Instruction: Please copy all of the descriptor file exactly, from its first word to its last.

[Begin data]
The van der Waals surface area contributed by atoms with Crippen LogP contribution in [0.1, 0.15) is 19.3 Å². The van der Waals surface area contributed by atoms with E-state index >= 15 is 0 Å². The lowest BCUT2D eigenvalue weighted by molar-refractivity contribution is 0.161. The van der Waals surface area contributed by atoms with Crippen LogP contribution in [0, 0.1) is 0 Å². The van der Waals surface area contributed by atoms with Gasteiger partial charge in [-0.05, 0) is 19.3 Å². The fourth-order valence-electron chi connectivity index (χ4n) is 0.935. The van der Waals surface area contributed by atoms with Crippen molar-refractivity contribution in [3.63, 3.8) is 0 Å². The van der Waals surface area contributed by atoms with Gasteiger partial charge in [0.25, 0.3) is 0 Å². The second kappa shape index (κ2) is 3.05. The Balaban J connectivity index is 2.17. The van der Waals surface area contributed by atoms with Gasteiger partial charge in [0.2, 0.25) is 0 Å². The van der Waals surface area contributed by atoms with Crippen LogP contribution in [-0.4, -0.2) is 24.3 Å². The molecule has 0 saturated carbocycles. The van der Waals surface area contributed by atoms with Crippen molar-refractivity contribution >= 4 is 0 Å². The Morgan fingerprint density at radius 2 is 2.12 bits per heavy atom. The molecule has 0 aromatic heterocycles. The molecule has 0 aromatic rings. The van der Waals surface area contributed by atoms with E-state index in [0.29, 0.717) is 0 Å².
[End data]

The van der Waals surface area contributed by atoms with Crippen LogP contribution in [0.1, 0.15) is 19.3 Å². The van der Waals surface area contributed by atoms with E-state index >= 15 is 0 Å². The lowest BCUT2D eigenvalue weighted by molar-refractivity contribution is 0.161. The van der Waals surface area contributed by atoms with Crippen LogP contribution in [0, 0.1) is 0 Å². The van der Waals surface area contributed by atoms with Gasteiger partial charge in [-0.05, 0) is 19.3 Å². The fourth-order valence-electron chi connectivity index (χ4n) is 0.935. The van der Waals surface area contributed by atoms with Crippen molar-refractivity contribution in [3.63, 3.8) is 0 Å². The van der Waals surface area contributed by atoms with Gasteiger partial charge in [0.25, 0.3) is 0 Å². The second kappa shape index (κ2) is 3.05. The Balaban J connectivity index is 2.17. The van der Waals surface area contributed by atoms with Gasteiger partial charge in [0.2, 0.25) is 0 Å². The van der Waals surface area contributed by atoms with Crippen LogP contribution in [-0.4, -0.2) is 24.3 Å². The molecule has 0 saturated carbocycles. The van der Waals surface area contributed by atoms with Crippen molar-refractivity contribution >= 4 is 0 Å². The Morgan fingerprint density at radius 2 is 2.12 bits per heavy atom. The molecule has 0 aromatic heterocycles. The molecule has 0 aromatic rings. The van der Waals surface area contributed by atoms with E-state index in [0.29, 0.717) is 0 Å².